The United States of America has always introduced novel initiatives like nuclear weapons, NATO, Missile Defense Shield, quarantine etc., in world politics which, in turn have spawned competition and conflict. Although sometimes it has promoted cooperation as well but such instances are too few to be common placed. Whatever the initiative might be, US national interest has always been the main driver. Such relentless pursuit of national interest especially by superpowers like the US or Russia has historically had the potential to weaken international law. U.S. withdrawal under President George W. Bush, from the Anti-Ballistic Missile Treaty (ABM) in June 2002 is one such case in point.
The latest expression of U.S.’ pursuit of its strategic goals is President Donald Trump’s recent announcement of establishing a ‘Space Force’ as the sixth branch of U.S. military as ‘ separate but equal’ to the U.S. Air Force(USAF) which overseas U.S. military space operations. He referred to space as ‘ A War Fighting Domain’ where the U.S. needs dominance instead of presence only. U.S. Vice President, Mike Pence, on 8th August 2018 in his speech at the Pentagon in Washington D.C. echoed Trump’s words by stating that, “the previous administrations all but neglected the growing security threats emerging in space… our adversaries have transformed space into a war-fighting domain already, and the United States will not shrink from this challenge.”
According to Article IV of the Outer Space Treaty:
- States Parties to the Treaty undertake not to place in orbit around the Earth any objects carrying nuclear weapons or any other kinds of weapons of mass destruction, install such weapons on celestial bodies, or station such weapons in outer space in any other manner.
- The Moon and other celestial bodies shall be used by all States Parties to the Treaty exclusively for peaceful purposes. The establishment of military bases, installations and fortifications, the testing of any type of weapons and the conduct of military maneuvers on celestial bodies shall be forbidden. The use of military personnel for scientific research or for any other peaceful purposes shall not be prohibited. The use of any equipment or facility necessary for peaceful exploration of the Moon and other celestial bodies shall also not be prohibited.
It is also important to note that currently the outer space is under dual use i.e. military and civilian since it is inseparable for all intent and purposes. Both civil and military space missions share launching pads, vehicles, platforms satellites etc. Just like in the case of war, the distinction between combatants and non-combatants is generally blurred in violation of the International Humanitarian Law – the promised use for ‘peaceful purposes’ of outer space is impossible. Therefore, there is a need of urgent revision and updation of the fifty-one- year old OST.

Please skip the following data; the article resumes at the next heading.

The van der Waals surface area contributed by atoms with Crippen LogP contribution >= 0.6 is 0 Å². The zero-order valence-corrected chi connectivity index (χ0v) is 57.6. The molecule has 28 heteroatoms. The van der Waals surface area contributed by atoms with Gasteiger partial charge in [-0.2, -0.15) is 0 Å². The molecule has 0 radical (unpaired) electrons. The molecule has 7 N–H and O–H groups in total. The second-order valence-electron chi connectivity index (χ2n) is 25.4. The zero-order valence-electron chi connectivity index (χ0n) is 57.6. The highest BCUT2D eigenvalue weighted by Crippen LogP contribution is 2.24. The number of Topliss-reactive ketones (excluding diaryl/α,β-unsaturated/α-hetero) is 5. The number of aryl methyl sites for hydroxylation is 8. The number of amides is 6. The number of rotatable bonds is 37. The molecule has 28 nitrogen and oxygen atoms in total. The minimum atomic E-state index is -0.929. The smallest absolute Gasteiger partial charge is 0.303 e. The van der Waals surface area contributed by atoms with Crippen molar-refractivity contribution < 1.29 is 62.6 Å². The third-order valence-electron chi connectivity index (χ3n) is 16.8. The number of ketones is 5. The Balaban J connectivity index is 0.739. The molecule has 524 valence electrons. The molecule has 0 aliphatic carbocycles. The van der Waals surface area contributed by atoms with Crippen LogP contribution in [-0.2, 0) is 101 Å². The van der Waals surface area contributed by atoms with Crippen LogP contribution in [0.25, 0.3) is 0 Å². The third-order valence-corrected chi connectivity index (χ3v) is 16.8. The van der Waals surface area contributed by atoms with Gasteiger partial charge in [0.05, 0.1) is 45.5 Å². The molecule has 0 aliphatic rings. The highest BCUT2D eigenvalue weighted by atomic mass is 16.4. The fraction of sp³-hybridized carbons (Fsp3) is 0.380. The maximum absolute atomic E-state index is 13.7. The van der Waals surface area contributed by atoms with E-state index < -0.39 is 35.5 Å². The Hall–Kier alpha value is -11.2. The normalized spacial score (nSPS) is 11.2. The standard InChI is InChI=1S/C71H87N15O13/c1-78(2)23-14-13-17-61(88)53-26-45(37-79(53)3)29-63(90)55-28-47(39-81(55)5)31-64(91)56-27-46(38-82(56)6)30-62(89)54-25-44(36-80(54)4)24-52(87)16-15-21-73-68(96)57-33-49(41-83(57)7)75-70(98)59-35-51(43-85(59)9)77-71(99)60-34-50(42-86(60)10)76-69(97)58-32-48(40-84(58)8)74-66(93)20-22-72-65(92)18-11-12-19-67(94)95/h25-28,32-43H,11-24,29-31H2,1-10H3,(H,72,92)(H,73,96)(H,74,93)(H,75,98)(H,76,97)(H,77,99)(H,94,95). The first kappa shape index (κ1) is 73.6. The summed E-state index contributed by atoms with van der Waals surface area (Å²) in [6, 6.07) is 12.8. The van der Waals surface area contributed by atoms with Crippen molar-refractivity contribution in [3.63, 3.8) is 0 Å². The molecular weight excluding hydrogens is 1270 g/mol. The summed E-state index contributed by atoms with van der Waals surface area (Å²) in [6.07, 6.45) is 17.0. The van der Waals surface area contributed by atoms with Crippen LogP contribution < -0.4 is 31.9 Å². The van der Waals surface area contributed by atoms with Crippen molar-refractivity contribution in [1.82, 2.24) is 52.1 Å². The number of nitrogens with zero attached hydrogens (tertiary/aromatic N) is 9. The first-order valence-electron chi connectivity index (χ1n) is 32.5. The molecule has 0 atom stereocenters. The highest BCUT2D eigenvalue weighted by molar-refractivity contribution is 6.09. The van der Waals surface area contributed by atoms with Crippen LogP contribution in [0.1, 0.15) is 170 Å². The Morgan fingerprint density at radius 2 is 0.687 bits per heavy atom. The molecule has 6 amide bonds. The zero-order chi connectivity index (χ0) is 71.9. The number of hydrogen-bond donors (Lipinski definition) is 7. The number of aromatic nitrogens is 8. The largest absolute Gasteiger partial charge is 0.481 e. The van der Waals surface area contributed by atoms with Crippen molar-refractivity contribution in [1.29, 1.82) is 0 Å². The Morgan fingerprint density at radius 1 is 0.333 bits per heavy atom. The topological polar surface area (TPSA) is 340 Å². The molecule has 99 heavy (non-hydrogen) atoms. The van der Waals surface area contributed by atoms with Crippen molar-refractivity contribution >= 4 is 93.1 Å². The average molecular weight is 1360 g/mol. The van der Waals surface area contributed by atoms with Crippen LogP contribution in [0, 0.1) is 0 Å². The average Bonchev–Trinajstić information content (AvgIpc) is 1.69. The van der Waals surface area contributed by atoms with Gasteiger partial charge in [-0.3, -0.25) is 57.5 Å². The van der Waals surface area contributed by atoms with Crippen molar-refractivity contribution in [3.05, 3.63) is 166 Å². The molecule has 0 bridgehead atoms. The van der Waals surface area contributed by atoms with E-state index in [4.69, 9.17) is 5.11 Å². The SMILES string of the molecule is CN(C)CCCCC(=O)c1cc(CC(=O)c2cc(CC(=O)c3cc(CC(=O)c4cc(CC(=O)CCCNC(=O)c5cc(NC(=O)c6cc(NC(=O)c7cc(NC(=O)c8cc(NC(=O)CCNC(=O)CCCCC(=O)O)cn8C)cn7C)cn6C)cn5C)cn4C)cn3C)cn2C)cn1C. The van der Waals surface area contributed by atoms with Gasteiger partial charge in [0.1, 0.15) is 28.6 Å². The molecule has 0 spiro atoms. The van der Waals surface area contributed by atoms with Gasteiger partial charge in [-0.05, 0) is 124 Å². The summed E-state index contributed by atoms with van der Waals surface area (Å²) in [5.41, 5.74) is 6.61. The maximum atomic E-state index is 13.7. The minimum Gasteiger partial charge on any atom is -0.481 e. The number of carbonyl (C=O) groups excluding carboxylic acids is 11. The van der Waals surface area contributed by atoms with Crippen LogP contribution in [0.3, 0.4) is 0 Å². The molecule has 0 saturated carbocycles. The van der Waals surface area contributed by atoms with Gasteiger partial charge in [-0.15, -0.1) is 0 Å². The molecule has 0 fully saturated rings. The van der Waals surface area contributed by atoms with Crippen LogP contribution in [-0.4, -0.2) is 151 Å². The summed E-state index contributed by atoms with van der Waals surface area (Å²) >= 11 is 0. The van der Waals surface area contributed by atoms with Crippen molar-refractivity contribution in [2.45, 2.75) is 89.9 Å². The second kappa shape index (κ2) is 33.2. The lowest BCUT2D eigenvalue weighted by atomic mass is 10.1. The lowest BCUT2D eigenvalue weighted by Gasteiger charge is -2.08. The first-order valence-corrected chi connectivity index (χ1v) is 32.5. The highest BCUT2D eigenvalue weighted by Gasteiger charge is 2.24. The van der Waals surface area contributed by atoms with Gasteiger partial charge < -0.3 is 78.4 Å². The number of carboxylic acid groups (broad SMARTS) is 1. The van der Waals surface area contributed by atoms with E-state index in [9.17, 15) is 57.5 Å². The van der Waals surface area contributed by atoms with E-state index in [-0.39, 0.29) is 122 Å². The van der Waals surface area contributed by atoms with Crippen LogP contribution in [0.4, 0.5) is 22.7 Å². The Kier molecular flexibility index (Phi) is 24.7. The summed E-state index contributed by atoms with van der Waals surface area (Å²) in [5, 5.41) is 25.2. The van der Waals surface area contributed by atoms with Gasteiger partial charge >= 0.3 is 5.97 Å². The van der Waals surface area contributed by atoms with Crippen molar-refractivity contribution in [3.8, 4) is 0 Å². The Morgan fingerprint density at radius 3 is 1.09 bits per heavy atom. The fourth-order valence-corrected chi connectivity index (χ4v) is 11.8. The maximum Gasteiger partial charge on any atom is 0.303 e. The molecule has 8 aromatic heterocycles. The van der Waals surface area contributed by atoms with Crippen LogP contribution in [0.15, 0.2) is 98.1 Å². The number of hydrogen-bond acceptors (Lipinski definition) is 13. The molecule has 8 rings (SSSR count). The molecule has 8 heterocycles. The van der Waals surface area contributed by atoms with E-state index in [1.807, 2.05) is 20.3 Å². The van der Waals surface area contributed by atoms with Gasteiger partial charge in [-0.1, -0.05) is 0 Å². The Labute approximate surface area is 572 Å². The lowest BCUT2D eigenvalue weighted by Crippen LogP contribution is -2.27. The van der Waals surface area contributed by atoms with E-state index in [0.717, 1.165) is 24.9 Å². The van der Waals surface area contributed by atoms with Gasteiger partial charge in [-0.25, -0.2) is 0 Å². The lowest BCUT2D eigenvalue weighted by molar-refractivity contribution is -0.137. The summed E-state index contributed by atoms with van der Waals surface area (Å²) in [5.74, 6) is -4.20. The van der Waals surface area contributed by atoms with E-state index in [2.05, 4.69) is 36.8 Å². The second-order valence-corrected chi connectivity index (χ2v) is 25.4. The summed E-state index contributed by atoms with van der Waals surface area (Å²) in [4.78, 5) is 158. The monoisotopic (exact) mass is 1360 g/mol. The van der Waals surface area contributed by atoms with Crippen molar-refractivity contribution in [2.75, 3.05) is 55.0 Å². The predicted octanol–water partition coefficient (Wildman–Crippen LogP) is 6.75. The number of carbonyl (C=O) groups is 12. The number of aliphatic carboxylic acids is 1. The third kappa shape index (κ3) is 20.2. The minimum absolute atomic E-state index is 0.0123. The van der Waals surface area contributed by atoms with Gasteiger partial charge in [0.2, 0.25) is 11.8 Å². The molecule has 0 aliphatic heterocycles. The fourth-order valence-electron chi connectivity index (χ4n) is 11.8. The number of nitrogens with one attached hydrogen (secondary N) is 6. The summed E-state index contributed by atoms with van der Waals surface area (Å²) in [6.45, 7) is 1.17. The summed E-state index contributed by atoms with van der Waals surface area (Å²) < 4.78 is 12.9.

Currently there are no weapons deployed in space but both the U.S. and China tested their anti-satellite capabilities in 2007 and 2008 respectively. The U.S. has also developed the Missile Defense Shield to protect its mainland and allies’ territories against limited missile attacks. These acts of states parties to the treaty somehow were inconsistent with Article IV (ii) since it can also trigger space-based arms race which will become the biggest nightmare of the 21st century. Therefore, a new international legal framework is required to deal with this probable threat to world peace. This urgency is acknowledged by the UN General Assembly in its Resolution 69/32:
The international community recognizes that present legal regime itself does not guarantee the prevention of an arms race in space. Russia and China already submitted a joint draft treaty i.e. Prevention of the Placement of Weapons in Outer Space Treaty (PPWT) but US called it fundamentally flawed so negotiations could not begin yet.
The idea of Space Force and the U.S. desire to dominate space is not that new a phenomenon. In fact, it is an outcome of constant research and strategic planning for years. Donald Rumsfeld, the then Secretary of Defense recommended in January 2001 that, “the US Government should rigorously pursue the capabilities called for the National Space Policy to ensure that the President will have the option to deploy weapons in space to deter threats to and, if necessary, defend against attack on US interests.” Later in 2006, the Bush administration’s overtly aggressive space policy based on unilateral approach stated that the U.S. will oppose the development of new legal regimes or other restrictions that seek to prohibit U.S. access to and use of space. It is hard to imagine a ‘force’ without weapons. Republicans have always aggressively pursued U.S. national interest. Even in the case of North Korea, key policy decisions taken by President Trump is a demonstration of hard power and unilateralism.
The establishment of U.S. ‘Space Force’ as the sixth branch of U.S. military by 2020 may afford another term of presidency to President Trump but it will also trigger weaponization of space. That consequently, has the potential to destroy strategic balance and stability around the world while undermining the Outer Space Treaty. Given its track record, it is not unlikely that in coming years the US may withdraw from the Outer Space Treaty as it did from other multilateral arrangements knitted by the international law whenever it suited its convenience.
Waqas Iqbal is a Research Associate at the Center for Security, Strategy and Policy Research, University of Lahore.